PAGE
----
What’s On at the Saturday Farmers Market in January
It's all about roots this month at the Brick Works' Saturday Farmers Market!
Published on January 09, 2019
Peter Finch goes back to his maritime roots
Come see Peter Finch before his move to Nova Scotia!
As of April, one of our farmers, Peter Finch of Rolling Hills Organics, will no longer be a vendor at the Brick Works. Finding that Southern Ontario land is increasingly too expensive, he has decided to sell the farm and move to Cape Breton, Nova Scotia where he and his partner, Gundi, will be trading small-scale land farming for small-scale ocean fishing.
Picture from Rolling Hill Organics
As an Englishman who lived by the seaside in Kent, transplanted thirty seven years ago to central Canada, I am going back to my maritime roots, answering the calling of the ocean. Fish, lobster, mussels, clams, oysters, scallops, sea salt, seaweeds will all be a walk or a boat-ride away oceanside in Cape Breton.
We chatted with Peter on December 19th, 2018, about organic farming, Ontario farming, and his upcoming move. Below are some excerpts from that enlightening conversation.
Farming 101 with Peter Finch
Peter is an author, organic farmer, and perhaps the most interesting man in the world. Every winter, he travels to the Guatemalan Highland plateau, learning from local indigenous farmers who still practice traditional farming methods. “Mayans here plant their ancient varieties of corn, beans, and squash (the three sisters), as well as hearty beets, carrots, onions, coffee, cacao which grow well in volcanic soils.” He has written a sustainable living manifesto disguised as a memoir on these journeys, High Up in the Rolling Hills.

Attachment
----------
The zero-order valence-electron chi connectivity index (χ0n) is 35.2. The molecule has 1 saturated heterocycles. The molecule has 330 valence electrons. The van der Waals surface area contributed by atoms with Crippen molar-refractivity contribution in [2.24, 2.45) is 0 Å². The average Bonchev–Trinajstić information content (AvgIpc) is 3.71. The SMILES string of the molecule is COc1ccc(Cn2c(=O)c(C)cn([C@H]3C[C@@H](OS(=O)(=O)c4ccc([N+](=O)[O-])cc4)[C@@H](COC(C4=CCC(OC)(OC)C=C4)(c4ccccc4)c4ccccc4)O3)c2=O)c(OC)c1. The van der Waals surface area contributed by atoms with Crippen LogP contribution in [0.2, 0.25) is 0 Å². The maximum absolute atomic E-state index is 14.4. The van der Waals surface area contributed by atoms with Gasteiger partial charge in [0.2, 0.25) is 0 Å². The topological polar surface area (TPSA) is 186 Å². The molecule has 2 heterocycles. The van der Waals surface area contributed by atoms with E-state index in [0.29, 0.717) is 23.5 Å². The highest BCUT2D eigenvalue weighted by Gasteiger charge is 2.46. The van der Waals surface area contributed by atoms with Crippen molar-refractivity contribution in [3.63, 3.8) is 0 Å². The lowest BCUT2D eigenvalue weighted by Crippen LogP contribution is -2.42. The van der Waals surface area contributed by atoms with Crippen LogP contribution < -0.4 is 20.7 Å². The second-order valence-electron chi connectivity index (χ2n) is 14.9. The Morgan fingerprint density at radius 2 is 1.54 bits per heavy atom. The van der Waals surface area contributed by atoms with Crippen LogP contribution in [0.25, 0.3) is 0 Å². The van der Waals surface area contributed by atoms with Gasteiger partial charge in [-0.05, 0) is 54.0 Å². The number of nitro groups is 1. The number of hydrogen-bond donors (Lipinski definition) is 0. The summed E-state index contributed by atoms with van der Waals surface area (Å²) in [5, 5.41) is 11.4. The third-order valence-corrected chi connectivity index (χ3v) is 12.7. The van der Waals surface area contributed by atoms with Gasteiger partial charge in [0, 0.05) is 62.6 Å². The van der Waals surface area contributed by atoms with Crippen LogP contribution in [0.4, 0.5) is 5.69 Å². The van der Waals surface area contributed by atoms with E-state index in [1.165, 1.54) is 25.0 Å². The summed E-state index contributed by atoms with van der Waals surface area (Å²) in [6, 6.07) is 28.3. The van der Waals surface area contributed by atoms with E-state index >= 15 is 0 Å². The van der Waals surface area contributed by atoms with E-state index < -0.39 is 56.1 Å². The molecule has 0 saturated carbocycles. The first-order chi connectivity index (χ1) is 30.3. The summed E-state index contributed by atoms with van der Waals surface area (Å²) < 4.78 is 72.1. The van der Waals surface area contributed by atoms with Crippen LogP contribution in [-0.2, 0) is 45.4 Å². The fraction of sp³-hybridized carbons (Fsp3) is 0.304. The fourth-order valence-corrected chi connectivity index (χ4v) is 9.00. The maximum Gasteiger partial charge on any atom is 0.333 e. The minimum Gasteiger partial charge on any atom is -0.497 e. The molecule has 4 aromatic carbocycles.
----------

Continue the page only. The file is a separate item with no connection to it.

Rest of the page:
One of the main reasons he goes to Central America is because he feels that “in southern Ontario and across Canada, we would be wise to follow the organic practices of small-scale indigenous farmers in Guatemala and around the world, working with the ever-challenging demands of a changing climate. After all, they know best how to adapt to fast-changing conditions that are already upon us all, as farmers and consumers, to profound effect.”
Organic farming is a unique method of growing and livestock production that entails more than simply deciding to abstain from the use of fertilizers, pesticides, GMOs, and antibiotics. Organic farming is continually being developed and improved, and Peter is on the cutting edge.
In his own words, Peter “is an old-school (certified) organic farmer.” He chooses these farming practices because he “believe[s] true organic produce is grown in mineral-rich soils replete with bacteria, fungi, microbes, mycorrhizi et al and built up with vegetable compost and/or animal manure over time.” For him, this represents a time-honored way of working with mother nature, without the use of manufactured, synthetic chemicals. “Organic farming utilizes the natural sunlight, wind, rain, snow, and morning dew as basic inputs (full-on nature) and eschews the use of processed additives.”
Saturday, January 12 | Rutabaga
If you like potatoes, chances are good you will love rutabagas! While far from the most attractive vegetable, they contain lots of vitamin C, and are rich in fiber, vitamin B6, magnesium and potassium.
Recipe: Rutabaga Gratin
- 2 pounds rutabaga (peeled, sliced thinly)
- 1 cup heavy cream
- 2 cloves garlic (chopped)
- 1 teaspoon thyme (chopped)
- salt and pepper to taste
- 2 cups gruyere (grated)
- Heat the sliced rutabaga in boiling water for 3 minutes and set aside.
- Bring the cream, garlic, thyme, salt and paper to a boil, reduce the heat, simmer for 3 minutes, and then remove from the heat.
- Pour a bit of the cream into the bottom of a casserole dish.
- Place a layer of rutabaga on top, followed by some cream and some cheese. Continue to layer ending with a layer of cheese.